This uncrewed ascent abort will be conducted in the high dynamic pressure environment, testing the LAS in a key area of the ride uphill, where the launch vehicle is under the most strain.
“The abort motor design for the AA-2 flight test will be the operational design with live propellant. It will validate abort motor performance during assent,” ATK added.
The test is designed to evaluate LAS ability to separate and maneuver the Crew Module (CM) out of the path of the launch vehicle during the initial ascent phase, although the test conditions are still under development by NASA and Lockheed Martin.
“(The test will be a) mid-altitude abort from an Abort Test Booster (ATB), with the trajectory designed to achieve desired test condition (Altitude, Mach Number, Dynamic Pressure, Angle of Attack, etc.),” ATK noted.
Should the testing go to plan, the next LAS will be installed to the Orion and SLS that is currently tasked with lofting the first crew onboard the duo, via the Exploration Mission -2 (EM-2) flight.
There is, however, the potential that the second SLS flight will also be uncrewed – in 2020 – possibly involving a cargo mission, which would preclude the use of the LAS.
This interim flight would also allow for the debut of the powerful Exploration Upper Stage (EUS), should an uncrewed “human rating” flight be required.
Meanwhile, additional testing of the LAS was conducted by ATK just last month, with the successful static test of the launch abort motor igniter, conducted at the company facility in Promontory, Utah.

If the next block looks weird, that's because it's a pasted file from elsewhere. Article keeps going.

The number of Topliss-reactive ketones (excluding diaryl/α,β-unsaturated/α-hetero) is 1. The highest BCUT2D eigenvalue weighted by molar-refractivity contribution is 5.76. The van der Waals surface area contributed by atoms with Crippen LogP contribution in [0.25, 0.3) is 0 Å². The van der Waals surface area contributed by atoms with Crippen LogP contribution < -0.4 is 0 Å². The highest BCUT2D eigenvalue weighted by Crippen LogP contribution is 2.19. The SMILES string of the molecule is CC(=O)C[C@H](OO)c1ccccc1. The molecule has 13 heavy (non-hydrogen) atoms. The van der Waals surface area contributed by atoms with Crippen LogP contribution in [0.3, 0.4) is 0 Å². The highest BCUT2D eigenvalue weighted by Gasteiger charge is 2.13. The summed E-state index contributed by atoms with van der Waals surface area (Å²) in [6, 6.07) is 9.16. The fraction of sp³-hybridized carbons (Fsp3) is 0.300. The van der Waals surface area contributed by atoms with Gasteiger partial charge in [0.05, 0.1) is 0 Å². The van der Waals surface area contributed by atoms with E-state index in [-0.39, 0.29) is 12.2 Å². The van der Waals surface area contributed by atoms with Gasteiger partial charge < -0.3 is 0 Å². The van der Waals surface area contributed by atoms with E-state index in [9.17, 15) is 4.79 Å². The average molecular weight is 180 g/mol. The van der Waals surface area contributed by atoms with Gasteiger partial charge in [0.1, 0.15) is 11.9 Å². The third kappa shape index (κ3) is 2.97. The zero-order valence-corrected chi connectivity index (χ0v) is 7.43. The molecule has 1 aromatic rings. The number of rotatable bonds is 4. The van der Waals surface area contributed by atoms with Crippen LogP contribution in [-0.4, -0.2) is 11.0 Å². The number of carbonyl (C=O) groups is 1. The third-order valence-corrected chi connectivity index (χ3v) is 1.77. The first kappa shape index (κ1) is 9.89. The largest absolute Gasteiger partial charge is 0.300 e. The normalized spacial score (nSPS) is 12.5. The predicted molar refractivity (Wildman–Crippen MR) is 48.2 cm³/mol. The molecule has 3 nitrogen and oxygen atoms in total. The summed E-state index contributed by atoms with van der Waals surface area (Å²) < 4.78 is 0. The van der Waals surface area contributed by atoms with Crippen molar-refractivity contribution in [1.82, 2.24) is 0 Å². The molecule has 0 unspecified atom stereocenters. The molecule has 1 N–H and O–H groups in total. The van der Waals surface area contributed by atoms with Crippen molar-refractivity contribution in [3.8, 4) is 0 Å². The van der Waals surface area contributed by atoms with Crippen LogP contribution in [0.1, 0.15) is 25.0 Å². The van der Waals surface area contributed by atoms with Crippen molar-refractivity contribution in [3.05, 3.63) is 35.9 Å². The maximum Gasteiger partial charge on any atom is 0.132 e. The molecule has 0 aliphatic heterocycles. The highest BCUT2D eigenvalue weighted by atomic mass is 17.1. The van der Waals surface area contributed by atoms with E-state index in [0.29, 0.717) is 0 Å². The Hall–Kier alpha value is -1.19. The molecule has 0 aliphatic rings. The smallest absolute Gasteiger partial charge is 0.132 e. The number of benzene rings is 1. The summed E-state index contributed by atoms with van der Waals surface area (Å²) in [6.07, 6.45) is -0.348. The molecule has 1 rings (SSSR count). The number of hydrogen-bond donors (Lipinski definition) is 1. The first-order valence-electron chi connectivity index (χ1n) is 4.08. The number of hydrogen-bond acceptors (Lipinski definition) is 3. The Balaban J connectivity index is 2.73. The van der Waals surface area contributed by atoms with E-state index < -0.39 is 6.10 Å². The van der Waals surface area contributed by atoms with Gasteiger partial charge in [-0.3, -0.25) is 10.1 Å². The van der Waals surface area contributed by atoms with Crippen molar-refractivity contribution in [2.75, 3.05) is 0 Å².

The test is the next step toward qualifying the igniter for production.
“As a former astronaut, I understand how critical the abort motor is to the safety of those flying aboard the Orion spacecraft,” noted Charlie Precourt, vice president and general manager of ATK’s Space Launch division. “ATK is operating at the highest standard to ensure this motor will be ready and reliable, if needed.”
For this qualification test, technicians exposed the igniter to vibrations and extreme temperatures to simulate pre-operating and flight conditions before firing it and at its hottest condition.
Next year, the igniter will undergo a similar qualification test, but it will be fired at its coldest temperature. Previous tests include a development test that verified igniter performance analytical models prior to a static test of the launch abort motor, and Pad Abort-1, a ground launch test of the entire LAS.
This igniter design enables the abort motor to activate within milliseconds, lifting the crew module to safety with an acceleration over 10gs.
The next major abort motor milestone will be its Critical Design Review, scheduled for summer 2015.
“Our employees have done an outstanding job in advancing the maturity of the launch abort motor by successfully executing several qualification tests this summer, including the manifold ultimate loads test, igniter closure hydro-test and this igniter static fire test,” Mr. Precourt added.
“This is real rocket science, and our employees are committed, intelligent people making our journey to deep space possible.”
(Images: Via ATK, NASA and L2 content from L2’s SLS sections, which includes, presentations, videos, graphics and internal – interactive with actual SLS engineers – updates on the SLS and HLV, available on no other site.)